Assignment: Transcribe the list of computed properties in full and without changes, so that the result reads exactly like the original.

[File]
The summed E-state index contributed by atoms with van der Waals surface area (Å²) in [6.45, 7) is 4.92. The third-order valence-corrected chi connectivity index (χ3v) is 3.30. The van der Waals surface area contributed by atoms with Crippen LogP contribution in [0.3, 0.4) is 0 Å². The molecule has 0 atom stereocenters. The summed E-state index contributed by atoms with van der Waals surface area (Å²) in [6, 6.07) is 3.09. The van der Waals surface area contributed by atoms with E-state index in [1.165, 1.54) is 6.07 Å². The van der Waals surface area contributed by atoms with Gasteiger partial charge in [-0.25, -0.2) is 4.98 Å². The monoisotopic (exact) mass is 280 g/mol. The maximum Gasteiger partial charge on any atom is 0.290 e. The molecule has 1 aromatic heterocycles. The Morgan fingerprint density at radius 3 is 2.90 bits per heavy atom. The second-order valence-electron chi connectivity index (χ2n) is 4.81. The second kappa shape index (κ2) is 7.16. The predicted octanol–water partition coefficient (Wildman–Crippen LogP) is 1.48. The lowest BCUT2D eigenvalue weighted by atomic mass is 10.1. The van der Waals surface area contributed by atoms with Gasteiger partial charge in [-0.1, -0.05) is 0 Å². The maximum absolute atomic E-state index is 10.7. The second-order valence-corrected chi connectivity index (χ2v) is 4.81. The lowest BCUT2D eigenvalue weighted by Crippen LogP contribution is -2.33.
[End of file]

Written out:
The summed E-state index contributed by atoms with van der Waals surface area (Å²) in [6.45, 7) is 4.92. The third-order valence-corrected chi connectivity index (χ3v) is 3.30. The van der Waals surface area contributed by atoms with Crippen LogP contribution in [0.3, 0.4) is 0 Å². The molecule has 0 atom stereocenters. The summed E-state index contributed by atoms with van der Waals surface area (Å²) in [6, 6.07) is 3.09. The van der Waals surface area contributed by atoms with E-state index in [1.165, 1.54) is 6.07 Å². The van der Waals surface area contributed by atoms with Gasteiger partial charge in [-0.25, -0.2) is 4.98 Å². The monoisotopic (exact) mass is 280 g/mol. The maximum Gasteiger partial charge on any atom is 0.290 e. The molecule has 1 aromatic heterocycles. The Morgan fingerprint density at radius 3 is 2.90 bits per heavy atom. The second-order valence-electron chi connectivity index (χ2n) is 4.81. The second kappa shape index (κ2) is 7.16. The predicted octanol–water partition coefficient (Wildman–Crippen LogP) is 1.48. The lowest BCUT2D eigenvalue weighted by atomic mass is 10.1. The van der Waals surface area contributed by atoms with Gasteiger partial charge in [-0.1, -0.05) is 0 Å². The maximum absolute atomic E-state index is 10.7. The second-order valence-corrected chi connectivity index (χ2v) is 4.81. The lowest BCUT2D eigenvalue weighted by Crippen LogP contribution is -2.33.